National energy strategy needed

I seldom agree with the policy suggestions of corporate CEOs, particularly oil and gas executives. Their proposalsare usually a self-serving brew of tax cuts, subsidies and deregulation expertly wrapped by high-paid spin doctors in the maple leaf to fool Canadians into supporting initiatives that are contrary to the broader public interest.

Thus, I am surprised to support the call of oil and gas CEOs for a national energy strategy, despite the questionable motives of the messengers.

Canada needs a national energy strategy. Over the last few decades, our national energy priorities have been set by money men in Toronto, New York, Calgary and Houston. Projects are being fast-tracked, not on their merit, or public benefit, but on whether their promoters think they can make a buck. This has led to the insane pace of extraction proposed for the tar sands and in BC. 

Financial markets may do some things well, but left to themselves they do not function well in protecting the commons-the air we breathe, the water we drink, the biodiversity that sustains us, or the climate that we all, humans and non-humans alike, have adapted to.

As with most things, the devil is in the details.  The corporate CEOs want a national energy plan because after years of having their candy handed to them freely by the governments in Alberta , Ottawa and Victoria, problems are developing.

For example, the owners of oil and gas in Alberta, Albertans, have begun to realize that they have been accepting criminally low royalty rates for their resources. A recently released independent review of provincial oil and gas royalties in that province has recommended a substantial increase, and Alberta Premier Ed Stelmach is under intense public pressure to follow through.

In the review, Alberta’s royalty rate was compared to that of other oil-producing countries. Turns out that Alberta has among the lowest royalty regimes in the world, especially in the tar sands. Everywhere, from Texas to Norway, to Venezuela and Russia, the owners receive a bigger share than Albertans do. This has had the effect of turning a generally corporate-friendly populace in Alberta against the oil and gas companies.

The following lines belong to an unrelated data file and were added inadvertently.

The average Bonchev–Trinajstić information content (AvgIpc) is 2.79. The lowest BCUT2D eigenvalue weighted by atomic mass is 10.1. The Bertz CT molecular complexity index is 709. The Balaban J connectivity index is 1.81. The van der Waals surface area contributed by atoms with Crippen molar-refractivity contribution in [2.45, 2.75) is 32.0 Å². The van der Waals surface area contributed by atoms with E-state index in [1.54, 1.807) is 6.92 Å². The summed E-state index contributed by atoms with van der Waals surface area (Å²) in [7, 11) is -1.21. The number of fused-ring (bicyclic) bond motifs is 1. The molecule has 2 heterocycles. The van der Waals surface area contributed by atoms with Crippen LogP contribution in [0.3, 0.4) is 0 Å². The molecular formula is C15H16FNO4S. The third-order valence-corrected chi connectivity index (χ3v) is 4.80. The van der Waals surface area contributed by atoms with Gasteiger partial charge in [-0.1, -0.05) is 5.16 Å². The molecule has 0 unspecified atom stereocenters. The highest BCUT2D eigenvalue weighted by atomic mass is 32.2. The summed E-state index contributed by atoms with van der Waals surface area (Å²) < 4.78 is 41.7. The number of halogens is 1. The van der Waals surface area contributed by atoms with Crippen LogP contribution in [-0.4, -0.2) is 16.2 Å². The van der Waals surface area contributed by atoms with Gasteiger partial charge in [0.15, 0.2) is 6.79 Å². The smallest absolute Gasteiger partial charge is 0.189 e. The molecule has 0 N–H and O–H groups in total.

Meanwhile, Premier Danny Williams has successfully negotiated a five per cent equity stake for Newfoundland in three offshore oil deals (along with the release of Newfoundland’s 35-year energy plan that calls for a ten-per-cent stake in future projects).

So we are beginning to hear calls from corporate CEOs who want Ottawa to intervene to push back what they consider to be uppity provinces digging too deep into corporate profits.

Sensing an opportunity, BC is now actively promoting its own criminally low royalty rates to attract investment from corporations grumbling about other province’s calls for a fairer sharing of revenues. Over the last few years BC has created royalty incentives aimed at encouraging the industry to pursue non-conventional energy sources such as tight gas, coal bed methane, and the new energy play of the month – shale gas. Most recently, they did this under the guise of the new ‘net profit royalty program’; the title of course being designed to deflect questions of under-compensation: ‘don’t worry, BC is still making a profit’.

Strangely then, BC seems to be trying to replicate Alberta’s out-dated royalty system just as it is coming under legitimate and well-reasoned fire. Under the new rules in BC royalties will be calculated on a sliding scale ranging from 2% of revenue at the start of production until all capital costs have been recovered, rising to 35% of profit (or 5 per cent of revenue) after capital costs plus 105% have been booked.